During the the 2014 NBA playoffs the Oklahoma City Thunder decided that Reggie Jackson will be a starter and not because of someone being injured, but because of what he gives to the team on offense compared to others at the shooting guard or second guard position. Now that opens up his appetite and his expectations of being a starting player when next season begins.
Reggie Jackson? It’s not really hard to figure out what he wants: I’d like to be a starter. I’m not going to lie. Scott Brooks isn’t revealing anything, and obviously so, it’s way too soon: Don’t know. It’s so early.
Jackson did start 36 games during the regular season while Russell Westbrook was either injured or resting, but in the postseason his starts came in the conference finals against the San Antonio Spurs, as Brooks benched Thabo Sefolosha after the first couple of games, wanting to get more offense from his starting unit, even if it came at the expense of the team’s defense on the perimeter.
How did it work out? Not that great. Jackson did play in both wins for the Thunder, but scored only 3 points with the injury bothering him in game 4, and had a bad game 5 before a pretty good game 6. In short – inconsistency on the offensive end, and not contributing much on the defensive end. However, when Ibaka and Perkins play together and Russell Westbrook if focused, it doesn’t really matter.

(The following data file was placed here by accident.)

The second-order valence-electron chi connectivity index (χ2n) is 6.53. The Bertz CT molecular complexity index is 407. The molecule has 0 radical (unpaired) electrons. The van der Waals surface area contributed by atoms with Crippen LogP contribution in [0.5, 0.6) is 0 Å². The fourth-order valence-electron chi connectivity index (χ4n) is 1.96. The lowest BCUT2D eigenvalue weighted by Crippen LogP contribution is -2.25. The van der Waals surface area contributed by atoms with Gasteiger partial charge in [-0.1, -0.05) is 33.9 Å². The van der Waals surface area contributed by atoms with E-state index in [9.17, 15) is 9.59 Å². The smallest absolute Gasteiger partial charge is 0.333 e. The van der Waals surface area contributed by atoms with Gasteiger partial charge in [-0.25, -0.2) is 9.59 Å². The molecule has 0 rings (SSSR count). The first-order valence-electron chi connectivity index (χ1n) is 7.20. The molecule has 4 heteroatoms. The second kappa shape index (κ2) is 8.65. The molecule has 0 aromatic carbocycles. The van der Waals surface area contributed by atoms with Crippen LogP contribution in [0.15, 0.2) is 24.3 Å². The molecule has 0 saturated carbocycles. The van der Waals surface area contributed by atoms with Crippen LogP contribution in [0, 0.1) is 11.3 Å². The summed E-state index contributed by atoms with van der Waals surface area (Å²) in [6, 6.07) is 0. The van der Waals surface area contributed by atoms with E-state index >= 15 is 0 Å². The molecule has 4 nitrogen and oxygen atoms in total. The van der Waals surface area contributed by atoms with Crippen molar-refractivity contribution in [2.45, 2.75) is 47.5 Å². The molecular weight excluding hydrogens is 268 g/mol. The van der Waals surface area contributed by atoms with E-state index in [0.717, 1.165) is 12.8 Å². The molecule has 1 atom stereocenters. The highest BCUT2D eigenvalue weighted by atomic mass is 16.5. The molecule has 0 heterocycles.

Despite two great offensive players in Westbrook and Durant, the Thunder’s success is based on their defense imposing its will. Clogging the paint and rushing out quickly to shooters, with Ibaka being the more mobile of the two big men and Perkins playing closer to the rim. Jackson doesn’t have the size and length of Sefolosha, but he does create other problems for teams offensively and also helps take the load off of Russell Westbrook in terms of ball handling.
The Thunder will have a decision to make this summer regarding Jackson. No doubt a talented player who can play in both guard positions, Jackson becomes a free agent in 2015. The Thunder have until October 31 to get Jackson to sign an extension, but they don’t have any cap space (even if they use the amnesty clause on Kendrick Perkins) and don’t want to enter the luxury tax.
Jackson could be a starter for a few teams around the league and has certainly improved – not just with his numbers due to playing more minutes and getting a bigger role, but he does a better job when handling the ball or playing off of it. Whether that is a big part of what the Thunder have planned for their short and long term future remains to be seen, but staying a bench player probably won’t make Jackson very happy.